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I-Team: Erie County Sheriff’s deputies caught sleeping on the job multiple times

Most inside Erie County Holding Center
Posted at 6:00 AM, Feb 18, 2021
and last updated 2021-02-18 12:00:10-05

BUFFALO, N.Y. (WKBW) — Serious incidents like assaults, sex offenses or deaths occurred more than 400 times in the Erie County Holding Center in 2019, according to data from the State Commission of Correction.

But while these “reportable incidents” were happening more than once per day on average, some Erie County Sheriff’s deputies were not awake to see them.

That’s because instead of being on high alert in one of Western New York’s most notorious jails, the sheriff’s deputies were fast asleep.

Multiple times in recent years, Erie County Sheriff’s supervisors caught deputies sleeping on the job when they should have been doing their rounds, according to internal disciplinary documents obtained by the 7 Eyewitness News I-Team.

But not once in the last three years did the misconduct cost any of the deputies their jobs.

“It’s very concerning coming from the correction end of it,” said Thomas A. Beilein, retired chairman of the State Commission of Correction. “You’re talking about the health, safety and security of the whole facility.”

The I-Team analyzed three years of disciplinary records provided by the Erie County Sheriff’s Office through a Freedom of Information Law request. The records showed that from 2018 to 2020, three sheriff’s deputies were cited for sleeping on duty in the Erie County Holding Center in downtown Buffalo and one corrections officer was cited for sleeping on duty in the Erie County Correctional Facility in Alden.

Two particular cases stand out because they were not one-time offenses, but rather part of a pattern of sleeping on the job.

Deputy Salvatore Vaccaro

On Feb. 21, 2019, Vaccaro did not perform his rounds in the Erie County Holding Center at three half-hour intervals. His log book stated that he did perform the rounds, “but upon reviewing video evidence, it is clear that you did not complete them,” sheriff’s officials wrote in disciplinary documents.

Deputy Salvatore Vaccaro

Vaccaro, who was hired in 2016, received a letter of reprimand in April 2019 for missing the tours. Officials told Vaccaro in the letter that it was “essential that you remain observant of the inmates in your assigned area. Your failure to do so jeopardized the safety and security of the facility and could have led to irreparable consequences.”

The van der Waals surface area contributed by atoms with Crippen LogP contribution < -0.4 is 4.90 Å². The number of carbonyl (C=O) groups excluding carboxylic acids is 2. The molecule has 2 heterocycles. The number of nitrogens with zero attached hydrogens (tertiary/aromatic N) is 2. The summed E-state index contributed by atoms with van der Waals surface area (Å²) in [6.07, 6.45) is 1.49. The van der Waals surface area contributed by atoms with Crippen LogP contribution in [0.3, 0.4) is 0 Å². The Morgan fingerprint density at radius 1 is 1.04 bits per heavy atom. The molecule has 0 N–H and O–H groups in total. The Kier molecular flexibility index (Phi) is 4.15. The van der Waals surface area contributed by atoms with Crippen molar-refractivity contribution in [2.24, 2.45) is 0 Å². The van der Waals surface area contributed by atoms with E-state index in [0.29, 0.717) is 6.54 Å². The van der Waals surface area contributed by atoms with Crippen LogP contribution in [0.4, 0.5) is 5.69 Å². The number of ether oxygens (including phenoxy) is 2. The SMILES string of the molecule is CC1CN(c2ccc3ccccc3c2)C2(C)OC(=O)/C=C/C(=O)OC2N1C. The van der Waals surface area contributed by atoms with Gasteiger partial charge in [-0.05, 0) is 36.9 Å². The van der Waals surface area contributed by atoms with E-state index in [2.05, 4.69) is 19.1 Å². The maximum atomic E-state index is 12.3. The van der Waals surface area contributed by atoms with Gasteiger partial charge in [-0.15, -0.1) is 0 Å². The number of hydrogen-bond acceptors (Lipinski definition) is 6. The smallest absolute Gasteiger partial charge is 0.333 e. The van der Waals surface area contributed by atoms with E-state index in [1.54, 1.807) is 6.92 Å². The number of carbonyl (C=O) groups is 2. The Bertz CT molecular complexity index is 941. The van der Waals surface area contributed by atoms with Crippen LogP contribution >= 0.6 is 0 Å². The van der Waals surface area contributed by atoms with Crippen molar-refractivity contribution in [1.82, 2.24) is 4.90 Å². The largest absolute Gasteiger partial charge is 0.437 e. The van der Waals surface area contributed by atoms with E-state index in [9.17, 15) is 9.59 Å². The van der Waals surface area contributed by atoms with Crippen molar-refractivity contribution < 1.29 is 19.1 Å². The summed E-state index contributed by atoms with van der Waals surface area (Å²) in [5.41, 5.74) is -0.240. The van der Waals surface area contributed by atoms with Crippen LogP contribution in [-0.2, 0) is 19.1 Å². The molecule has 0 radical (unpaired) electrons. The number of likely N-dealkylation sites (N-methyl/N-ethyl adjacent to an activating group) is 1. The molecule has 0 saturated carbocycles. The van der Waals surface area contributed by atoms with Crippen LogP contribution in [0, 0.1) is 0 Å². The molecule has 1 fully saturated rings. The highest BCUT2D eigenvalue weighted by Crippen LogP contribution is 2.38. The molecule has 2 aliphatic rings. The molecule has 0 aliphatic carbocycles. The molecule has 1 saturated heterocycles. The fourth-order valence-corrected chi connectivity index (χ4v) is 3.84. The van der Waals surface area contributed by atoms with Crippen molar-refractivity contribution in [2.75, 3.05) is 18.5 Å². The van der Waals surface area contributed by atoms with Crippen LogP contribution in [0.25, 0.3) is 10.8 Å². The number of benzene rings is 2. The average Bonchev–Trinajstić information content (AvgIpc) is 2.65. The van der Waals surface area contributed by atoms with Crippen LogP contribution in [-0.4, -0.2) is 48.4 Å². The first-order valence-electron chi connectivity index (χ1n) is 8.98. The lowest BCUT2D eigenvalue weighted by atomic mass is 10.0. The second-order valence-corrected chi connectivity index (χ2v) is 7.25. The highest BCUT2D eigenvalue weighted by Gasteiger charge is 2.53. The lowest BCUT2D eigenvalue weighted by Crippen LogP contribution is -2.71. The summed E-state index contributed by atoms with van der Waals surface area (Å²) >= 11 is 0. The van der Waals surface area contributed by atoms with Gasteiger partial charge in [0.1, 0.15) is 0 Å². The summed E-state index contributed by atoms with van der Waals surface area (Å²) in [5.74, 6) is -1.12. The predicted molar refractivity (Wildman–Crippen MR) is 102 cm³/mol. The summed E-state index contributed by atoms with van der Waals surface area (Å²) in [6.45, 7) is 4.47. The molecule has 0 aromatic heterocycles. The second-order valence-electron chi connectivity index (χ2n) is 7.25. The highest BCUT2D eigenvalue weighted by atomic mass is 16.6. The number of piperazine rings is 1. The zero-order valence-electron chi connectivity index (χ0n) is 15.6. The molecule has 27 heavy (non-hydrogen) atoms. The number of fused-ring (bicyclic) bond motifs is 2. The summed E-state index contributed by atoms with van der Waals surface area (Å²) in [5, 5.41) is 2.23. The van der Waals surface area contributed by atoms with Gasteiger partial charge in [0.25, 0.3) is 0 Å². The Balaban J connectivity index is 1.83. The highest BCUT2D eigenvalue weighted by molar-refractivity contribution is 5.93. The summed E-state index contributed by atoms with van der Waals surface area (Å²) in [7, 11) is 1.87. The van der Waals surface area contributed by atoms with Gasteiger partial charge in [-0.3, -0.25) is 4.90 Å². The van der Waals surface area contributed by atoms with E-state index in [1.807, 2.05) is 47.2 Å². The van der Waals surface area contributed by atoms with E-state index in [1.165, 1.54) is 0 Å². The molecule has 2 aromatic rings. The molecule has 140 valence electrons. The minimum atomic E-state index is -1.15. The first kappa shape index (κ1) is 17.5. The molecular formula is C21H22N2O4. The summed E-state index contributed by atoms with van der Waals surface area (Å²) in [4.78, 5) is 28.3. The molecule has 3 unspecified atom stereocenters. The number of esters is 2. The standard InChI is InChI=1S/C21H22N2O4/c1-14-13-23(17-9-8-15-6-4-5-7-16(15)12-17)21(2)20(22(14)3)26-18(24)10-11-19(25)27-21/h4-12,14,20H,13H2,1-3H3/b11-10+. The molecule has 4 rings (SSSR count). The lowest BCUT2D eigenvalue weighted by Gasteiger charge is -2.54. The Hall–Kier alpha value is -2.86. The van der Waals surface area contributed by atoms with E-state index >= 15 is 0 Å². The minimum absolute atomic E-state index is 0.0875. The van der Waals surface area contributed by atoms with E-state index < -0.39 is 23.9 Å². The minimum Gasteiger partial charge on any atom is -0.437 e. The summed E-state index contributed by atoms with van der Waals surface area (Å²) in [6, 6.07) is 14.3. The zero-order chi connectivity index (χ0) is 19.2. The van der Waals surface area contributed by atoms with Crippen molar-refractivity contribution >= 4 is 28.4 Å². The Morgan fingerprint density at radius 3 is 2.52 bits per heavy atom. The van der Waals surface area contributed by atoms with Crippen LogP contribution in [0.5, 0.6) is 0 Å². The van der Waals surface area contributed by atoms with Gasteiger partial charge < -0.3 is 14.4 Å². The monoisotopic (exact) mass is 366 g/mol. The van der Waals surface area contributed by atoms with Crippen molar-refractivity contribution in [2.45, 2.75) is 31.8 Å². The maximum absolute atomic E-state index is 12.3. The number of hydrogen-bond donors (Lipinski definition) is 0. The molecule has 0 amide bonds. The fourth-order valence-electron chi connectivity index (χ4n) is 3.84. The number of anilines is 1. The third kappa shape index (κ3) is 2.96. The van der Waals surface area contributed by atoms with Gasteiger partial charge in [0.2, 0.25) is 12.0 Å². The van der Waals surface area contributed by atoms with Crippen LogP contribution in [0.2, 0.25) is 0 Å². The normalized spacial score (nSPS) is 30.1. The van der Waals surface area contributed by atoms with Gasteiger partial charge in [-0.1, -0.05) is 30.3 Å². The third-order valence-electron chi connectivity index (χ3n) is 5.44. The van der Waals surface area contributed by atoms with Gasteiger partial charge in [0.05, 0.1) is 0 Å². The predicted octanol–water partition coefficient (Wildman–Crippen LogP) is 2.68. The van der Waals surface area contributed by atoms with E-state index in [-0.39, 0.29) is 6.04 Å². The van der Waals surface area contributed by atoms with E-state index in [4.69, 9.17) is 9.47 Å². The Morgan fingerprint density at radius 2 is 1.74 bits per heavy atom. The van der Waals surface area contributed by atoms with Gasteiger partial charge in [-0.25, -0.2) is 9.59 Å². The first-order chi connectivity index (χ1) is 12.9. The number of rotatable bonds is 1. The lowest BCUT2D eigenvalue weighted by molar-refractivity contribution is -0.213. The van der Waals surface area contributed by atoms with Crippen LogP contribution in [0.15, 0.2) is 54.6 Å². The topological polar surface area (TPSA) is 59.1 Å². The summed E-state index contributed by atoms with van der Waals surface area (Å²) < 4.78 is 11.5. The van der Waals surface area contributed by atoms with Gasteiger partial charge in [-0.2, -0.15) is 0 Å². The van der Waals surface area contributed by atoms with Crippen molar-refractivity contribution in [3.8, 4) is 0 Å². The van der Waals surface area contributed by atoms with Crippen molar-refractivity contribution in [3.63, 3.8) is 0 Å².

Just three months later, though, Vaccaro was being hauled in for another disciplinary hearing after allegations that he violated six Sheriff’s Office policies, including unbecoming conduct, violation of rules and sleeping on duty.

On July 26, 2019, disciplinary documents obtained by the 7 Eyewitness News I-Team show, Vaccaro admitted that he was sleeping on duty, that he failed to complete his log entries “in a timely manner” and that he extended his lunch break “beyond the allotted time.”

During the disciplinary hearing, documents show, Vaccaro “stated that because of [his] inability to get enough rest before [his] shift, due to circumstances outside of [his] control, [he] had difficulty staying alert during [his] shift.”

Vaccaro, who makes $60,000 per year, was suspended without pay for five days and pledged to ask a watch commander to relieve him if he felt too tired to stay awake in the future.

But less than two months after that, on Sept. 4, 2019, Vaccaro violated policy for a third time when he was again found to be sleeping on duty, documents show.

Vaccaro was charged with six internal violations, including unbecoming conduct, neglect of duty, unsatisfactory performance and insubordination for sleeping on duty and “fail[ing] to provide constant supervision to the inmates” he was assigned to observe.

The disciplinary records noted that Vaccaro was previously suspended for “identical misconduct” and his “failure to maintain constant supervision of high-risk inmates.”

Click here to read Deputy Vaccaro's disciplinary records for these cases.

Vaccaro was fired that same day and told to clean out his locker, but that wasn’t the end of his employment.

One day after Vaccaro’s termination, a representative from Teamsters Local Union No. 264 filed a grievance, stating that Vaccaro “was currently being treated by his personal physician for a medical condition and asked for help during his treatment.”

The union rep recommended that Vaccaro be reinstated and put under an employee assistance program, and on Nov. 21, 2019, Sheriff’s Office officials reinstated him under a “last-chance agreement” by which he would have "one last and final [chance]" to remain employed as a sheriff’s deputy.

The agreement places Vaccaro on an 18-month probationary period which ends in May 2021. If he is again found to have committed misconduct during that period, he will be fired, the document states.

“The Jail Management Division follows the principles of progressive discipline in accordance with policy and current collective bargaining agreements,” Thomas Diina, superintendent of the sheriff’s jail management division said in a written statement. “While at times we are able to arrive at a mutually agreeable and appropriate disciplinary sanction with said labor unions, there are instances when we cannot. Disciplinary sanctions are subject to arbitration so we strive to impose same [sic] in a manner that is likely to withstand the review and scrutiny of an arbitrator.”